Friday, December 25, 2015

How We Celebrate Christmas Eve

My husband's family celebrates Christmas Eve with Mexican Catholic traditions.

My mother-in-law {and as many people as can crowd around the kitchen table} makes tamales. 

{This is my husband's sister, teaching Daughter to spread masa on a corn husk. My SIL is an expert at using the back of a spoon to do this. Tipthe easiest way to spread masa is with a plastic joint knife - the tool used for mudding over screws and nails in drywall.}
My SIL is an elementary school teacher {she was my little brother's kindergarten teacher decades ago!} and always plans things for the little grand and great grandchildren to do. This year the littles each got a goody bag when they arrived, with stickers, a couple of pieces of candy, a sharpened Christmas-themed pencil, and a Christmas-themed activity booklet. There was an ornament decorating station set up in the back room, pin the nose on the snowman, and a "dollar jump."
The little ones got to do a standing long jump next to a measuring tape of {real} dollar bills. Wherever each child landed, the "measuring tape" was cut, and the child got to keep that number of dollars.
The costume boxes get pulled out and the children get dressed as kings, angels, shepherds, Mary, and Joseph.
The children and a few adults go outside, with the outside songbooks. 
The rest of the adults stay inside with the inside songbooks. We go to doors around the house, asking for a place to stay {una posada}, and the "innkeepers" turn us away until we get to the front door.
The innkeepers let us in, and we sing a song of adoracion of Baby Jesus. {A new baby is welcomed into the family by portraying Baby Jesus in the Posada. Four years ago, Daughter and her cousin - the other little angel - shared the role of Baby Jesus. The years there isn't a new baby, we use the Christ child from my MIL's nativity scene.}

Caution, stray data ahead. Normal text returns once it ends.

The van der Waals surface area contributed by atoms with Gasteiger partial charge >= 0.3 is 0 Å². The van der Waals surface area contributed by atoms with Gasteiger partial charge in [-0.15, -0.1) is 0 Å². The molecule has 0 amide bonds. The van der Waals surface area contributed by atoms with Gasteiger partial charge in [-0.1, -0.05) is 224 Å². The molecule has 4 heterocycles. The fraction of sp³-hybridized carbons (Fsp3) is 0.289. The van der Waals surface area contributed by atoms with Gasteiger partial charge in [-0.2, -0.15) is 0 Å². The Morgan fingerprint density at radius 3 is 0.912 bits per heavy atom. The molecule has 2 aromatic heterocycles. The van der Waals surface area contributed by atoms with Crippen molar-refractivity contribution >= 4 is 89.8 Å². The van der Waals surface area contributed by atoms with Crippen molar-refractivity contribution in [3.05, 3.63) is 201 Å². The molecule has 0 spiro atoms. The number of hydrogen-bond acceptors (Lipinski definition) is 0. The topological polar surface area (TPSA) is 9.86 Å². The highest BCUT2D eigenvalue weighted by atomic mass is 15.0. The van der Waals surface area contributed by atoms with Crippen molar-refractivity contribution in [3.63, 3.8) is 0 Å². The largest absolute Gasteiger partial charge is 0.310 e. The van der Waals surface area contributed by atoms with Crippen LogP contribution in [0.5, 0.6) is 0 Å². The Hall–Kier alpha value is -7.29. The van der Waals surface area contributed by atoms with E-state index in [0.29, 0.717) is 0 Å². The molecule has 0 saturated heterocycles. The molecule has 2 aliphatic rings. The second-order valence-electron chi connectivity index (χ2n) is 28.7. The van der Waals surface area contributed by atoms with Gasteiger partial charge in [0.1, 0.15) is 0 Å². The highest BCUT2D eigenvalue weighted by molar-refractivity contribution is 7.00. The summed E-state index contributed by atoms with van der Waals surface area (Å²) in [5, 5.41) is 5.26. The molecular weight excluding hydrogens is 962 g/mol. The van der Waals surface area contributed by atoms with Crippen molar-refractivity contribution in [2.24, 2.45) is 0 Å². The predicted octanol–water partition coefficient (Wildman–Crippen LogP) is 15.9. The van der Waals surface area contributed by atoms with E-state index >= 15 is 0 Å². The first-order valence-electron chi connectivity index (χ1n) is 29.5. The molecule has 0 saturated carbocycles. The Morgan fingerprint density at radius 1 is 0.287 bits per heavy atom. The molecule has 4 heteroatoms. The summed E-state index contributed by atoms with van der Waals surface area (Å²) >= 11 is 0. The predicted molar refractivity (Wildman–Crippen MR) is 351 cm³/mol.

In the 14 1/2 years my husband and I have been married, we have never done this part, but I was told this is traditional: After kissing the Baby Jesus, one takes a piece of candy. The candies are called colaciones.
While the children are getting out of their costumes, my nephew leaves for "more cups," and a while later, Santa Claus arrives at the front door.
Santa Claus gives each child a gift...
This year, Santa brought Daughter a set of Hello Kitty hair accessories.
Every time anyone has asked my daughter what she asked Santa for this year, she's told them "a red dollhouse," and I've said, "But Santa's bag isn't very big, so a dollhouse might not fit." She was very happy with her hair accessories, but she did say to me in a whisper, "Mom, I wanted Santa to bring me a red dollhouse. Next year, can we write a letter to Santa and say, 'Dear Santa, please get a bigger bag'?"

Little did she know that she would wake up to a red dollhouse...

1 comment:

  1. Oh this is fabulous! I want to see the red dollhouse and Christmas morning pix.